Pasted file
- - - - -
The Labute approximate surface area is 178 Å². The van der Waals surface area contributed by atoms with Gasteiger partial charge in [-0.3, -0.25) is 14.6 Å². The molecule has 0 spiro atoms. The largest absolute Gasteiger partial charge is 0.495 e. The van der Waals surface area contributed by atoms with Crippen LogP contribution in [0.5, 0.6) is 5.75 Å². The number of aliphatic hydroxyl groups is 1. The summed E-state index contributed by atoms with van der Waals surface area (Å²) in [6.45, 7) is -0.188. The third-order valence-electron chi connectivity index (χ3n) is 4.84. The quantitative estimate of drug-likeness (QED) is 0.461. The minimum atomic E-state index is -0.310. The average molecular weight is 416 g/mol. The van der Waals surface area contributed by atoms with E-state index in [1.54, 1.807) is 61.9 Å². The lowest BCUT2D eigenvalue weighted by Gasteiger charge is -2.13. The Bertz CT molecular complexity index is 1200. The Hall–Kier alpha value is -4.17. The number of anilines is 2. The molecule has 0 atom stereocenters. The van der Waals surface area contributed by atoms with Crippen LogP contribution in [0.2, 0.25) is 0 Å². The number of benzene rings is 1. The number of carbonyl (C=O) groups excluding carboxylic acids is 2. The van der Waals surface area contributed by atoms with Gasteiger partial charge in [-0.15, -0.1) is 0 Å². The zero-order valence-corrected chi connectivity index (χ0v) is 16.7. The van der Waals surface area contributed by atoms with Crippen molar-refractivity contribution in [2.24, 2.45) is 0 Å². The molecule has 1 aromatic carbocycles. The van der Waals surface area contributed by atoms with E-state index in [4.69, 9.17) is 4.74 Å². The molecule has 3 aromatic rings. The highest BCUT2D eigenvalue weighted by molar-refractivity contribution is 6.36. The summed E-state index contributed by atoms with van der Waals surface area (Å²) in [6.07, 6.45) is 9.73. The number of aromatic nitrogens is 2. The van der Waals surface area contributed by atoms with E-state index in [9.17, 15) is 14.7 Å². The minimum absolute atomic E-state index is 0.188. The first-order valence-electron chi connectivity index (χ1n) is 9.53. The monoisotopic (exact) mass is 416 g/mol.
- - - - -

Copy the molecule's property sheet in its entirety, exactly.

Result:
The Labute approximate surface area is 178 Å². The van der Waals surface area contributed by atoms with Gasteiger partial charge in [-0.3, -0.25) is 14.6 Å². The molecule has 0 spiro atoms. The largest absolute Gasteiger partial charge is 0.495 e. The van der Waals surface area contributed by atoms with Crippen LogP contribution in [0.5, 0.6) is 5.75 Å². The number of aliphatic hydroxyl groups is 1. The summed E-state index contributed by atoms with van der Waals surface area (Å²) in [6.45, 7) is -0.188. The third-order valence-electron chi connectivity index (χ3n) is 4.84. The quantitative estimate of drug-likeness (QED) is 0.461. The minimum atomic E-state index is -0.310. The average molecular weight is 416 g/mol. The van der Waals surface area contributed by atoms with E-state index in [1.54, 1.807) is 61.9 Å². The lowest BCUT2D eigenvalue weighted by Gasteiger charge is -2.13. The Bertz CT molecular complexity index is 1200. The Hall–Kier alpha value is -4.17. The number of anilines is 2. The molecule has 0 atom stereocenters. The van der Waals surface area contributed by atoms with Crippen LogP contribution in [0.2, 0.25) is 0 Å². The number of benzene rings is 1. The number of carbonyl (C=O) groups excluding carboxylic acids is 2. The van der Waals surface area contributed by atoms with Gasteiger partial charge in [-0.15, -0.1) is 0 Å². The zero-order valence-corrected chi connectivity index (χ0v) is 16.7. The van der Waals surface area contributed by atoms with Crippen molar-refractivity contribution in [2.24, 2.45) is 0 Å². The molecule has 1 aromatic carbocycles. The van der Waals surface area contributed by atoms with E-state index in [4.69, 9.17) is 4.74 Å². The molecule has 3 aromatic rings. The highest BCUT2D eigenvalue weighted by molar-refractivity contribution is 6.36. The summed E-state index contributed by atoms with van der Waals surface area (Å²) in [6.07, 6.45) is 9.73. The number of aromatic nitrogens is 2. The van der Waals surface area contributed by atoms with E-state index in [9.17, 15) is 14.7 Å². The minimum absolute atomic E-state index is 0.188. The first-order valence-electron chi connectivity index (χ1n) is 9.53. The monoisotopic (exact) mass is 416 g/mol.